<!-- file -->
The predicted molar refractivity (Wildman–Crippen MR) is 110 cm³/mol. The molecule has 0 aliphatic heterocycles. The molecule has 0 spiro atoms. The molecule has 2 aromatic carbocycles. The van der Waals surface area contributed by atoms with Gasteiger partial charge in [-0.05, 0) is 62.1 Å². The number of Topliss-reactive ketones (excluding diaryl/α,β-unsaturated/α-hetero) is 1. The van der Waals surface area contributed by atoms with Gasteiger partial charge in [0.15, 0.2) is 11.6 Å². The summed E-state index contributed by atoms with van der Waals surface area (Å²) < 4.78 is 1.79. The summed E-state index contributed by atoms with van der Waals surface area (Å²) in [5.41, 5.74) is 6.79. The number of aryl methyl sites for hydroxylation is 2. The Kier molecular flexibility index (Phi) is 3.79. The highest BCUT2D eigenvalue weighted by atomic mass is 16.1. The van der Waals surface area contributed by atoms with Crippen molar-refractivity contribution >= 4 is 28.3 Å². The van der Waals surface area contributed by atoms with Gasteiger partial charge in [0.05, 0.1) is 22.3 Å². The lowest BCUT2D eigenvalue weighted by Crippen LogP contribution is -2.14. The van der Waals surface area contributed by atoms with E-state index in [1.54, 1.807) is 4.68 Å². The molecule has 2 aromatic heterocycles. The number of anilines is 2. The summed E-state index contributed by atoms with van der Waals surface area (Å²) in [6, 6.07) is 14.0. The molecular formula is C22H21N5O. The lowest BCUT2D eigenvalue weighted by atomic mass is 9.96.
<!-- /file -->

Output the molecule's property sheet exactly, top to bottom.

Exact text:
The predicted molar refractivity (Wildman–Crippen MR) is 110 cm³/mol. The molecule has 0 aliphatic heterocycles. The molecule has 0 spiro atoms. The molecule has 2 aromatic carbocycles. The van der Waals surface area contributed by atoms with Gasteiger partial charge in [-0.05, 0) is 62.1 Å². The number of Topliss-reactive ketones (excluding diaryl/α,β-unsaturated/α-hetero) is 1. The van der Waals surface area contributed by atoms with Gasteiger partial charge in [0.15, 0.2) is 11.6 Å². The summed E-state index contributed by atoms with van der Waals surface area (Å²) < 4.78 is 1.79. The summed E-state index contributed by atoms with van der Waals surface area (Å²) in [5.41, 5.74) is 6.79. The number of aryl methyl sites for hydroxylation is 2. The Kier molecular flexibility index (Phi) is 3.79. The highest BCUT2D eigenvalue weighted by atomic mass is 16.1. The van der Waals surface area contributed by atoms with Crippen molar-refractivity contribution >= 4 is 28.3 Å². The van der Waals surface area contributed by atoms with Gasteiger partial charge in [0.05, 0.1) is 22.3 Å². The lowest BCUT2D eigenvalue weighted by Crippen LogP contribution is -2.14. The van der Waals surface area contributed by atoms with E-state index in [1.54, 1.807) is 4.68 Å². The molecule has 2 aromatic heterocycles. The number of anilines is 2. The summed E-state index contributed by atoms with van der Waals surface area (Å²) in [6, 6.07) is 14.0. The molecular formula is C22H21N5O. The lowest BCUT2D eigenvalue weighted by atomic mass is 9.96.